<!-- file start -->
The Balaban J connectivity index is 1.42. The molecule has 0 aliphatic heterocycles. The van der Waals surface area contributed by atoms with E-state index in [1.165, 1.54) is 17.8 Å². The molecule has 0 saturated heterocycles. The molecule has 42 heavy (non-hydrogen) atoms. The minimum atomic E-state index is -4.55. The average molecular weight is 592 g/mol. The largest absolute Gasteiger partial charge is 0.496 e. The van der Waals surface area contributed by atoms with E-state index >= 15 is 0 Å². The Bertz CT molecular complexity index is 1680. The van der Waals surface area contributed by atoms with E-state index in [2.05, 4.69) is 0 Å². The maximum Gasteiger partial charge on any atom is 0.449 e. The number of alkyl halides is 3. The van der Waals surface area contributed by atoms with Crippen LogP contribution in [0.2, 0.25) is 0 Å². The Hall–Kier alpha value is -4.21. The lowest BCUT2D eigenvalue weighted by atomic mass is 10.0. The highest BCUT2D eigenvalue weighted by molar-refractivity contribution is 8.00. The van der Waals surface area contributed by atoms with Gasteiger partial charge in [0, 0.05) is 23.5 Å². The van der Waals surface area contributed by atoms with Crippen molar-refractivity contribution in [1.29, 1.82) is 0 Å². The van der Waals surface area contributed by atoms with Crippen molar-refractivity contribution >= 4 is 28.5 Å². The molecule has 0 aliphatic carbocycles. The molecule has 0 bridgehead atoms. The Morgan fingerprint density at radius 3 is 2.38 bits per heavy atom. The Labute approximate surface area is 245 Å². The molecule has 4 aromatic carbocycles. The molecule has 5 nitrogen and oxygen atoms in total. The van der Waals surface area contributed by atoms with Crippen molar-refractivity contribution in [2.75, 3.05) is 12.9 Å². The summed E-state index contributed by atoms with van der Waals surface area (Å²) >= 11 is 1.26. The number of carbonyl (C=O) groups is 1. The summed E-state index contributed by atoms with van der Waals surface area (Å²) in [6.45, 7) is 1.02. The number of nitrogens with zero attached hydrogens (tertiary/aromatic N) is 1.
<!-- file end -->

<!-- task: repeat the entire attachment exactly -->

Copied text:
The Balaban J connectivity index is 1.42. The molecule has 0 aliphatic heterocycles. The van der Waals surface area contributed by atoms with E-state index in [1.165, 1.54) is 17.8 Å². The molecule has 0 saturated heterocycles. The molecule has 42 heavy (non-hydrogen) atoms. The minimum atomic E-state index is -4.55. The average molecular weight is 592 g/mol. The largest absolute Gasteiger partial charge is 0.496 e. The van der Waals surface area contributed by atoms with E-state index >= 15 is 0 Å². The Bertz CT molecular complexity index is 1680. The van der Waals surface area contributed by atoms with E-state index in [2.05, 4.69) is 0 Å². The maximum Gasteiger partial charge on any atom is 0.449 e. The number of alkyl halides is 3. The van der Waals surface area contributed by atoms with Crippen LogP contribution in [0.2, 0.25) is 0 Å². The Hall–Kier alpha value is -4.21. The lowest BCUT2D eigenvalue weighted by atomic mass is 10.0. The highest BCUT2D eigenvalue weighted by molar-refractivity contribution is 8.00. The van der Waals surface area contributed by atoms with Gasteiger partial charge in [0, 0.05) is 23.5 Å². The van der Waals surface area contributed by atoms with Crippen molar-refractivity contribution in [1.29, 1.82) is 0 Å². The van der Waals surface area contributed by atoms with Crippen molar-refractivity contribution >= 4 is 28.5 Å². The molecule has 0 aliphatic carbocycles. The molecule has 0 bridgehead atoms. The Morgan fingerprint density at radius 3 is 2.38 bits per heavy atom. The Labute approximate surface area is 245 Å². The molecule has 4 aromatic carbocycles. The molecule has 5 nitrogen and oxygen atoms in total. The van der Waals surface area contributed by atoms with Crippen molar-refractivity contribution in [2.75, 3.05) is 12.9 Å². The summed E-state index contributed by atoms with van der Waals surface area (Å²) >= 11 is 1.26. The number of carbonyl (C=O) groups is 1. The summed E-state index contributed by atoms with van der Waals surface area (Å²) in [6.45, 7) is 1.02. The number of nitrogens with zero attached hydrogens (tertiary/aromatic N) is 1.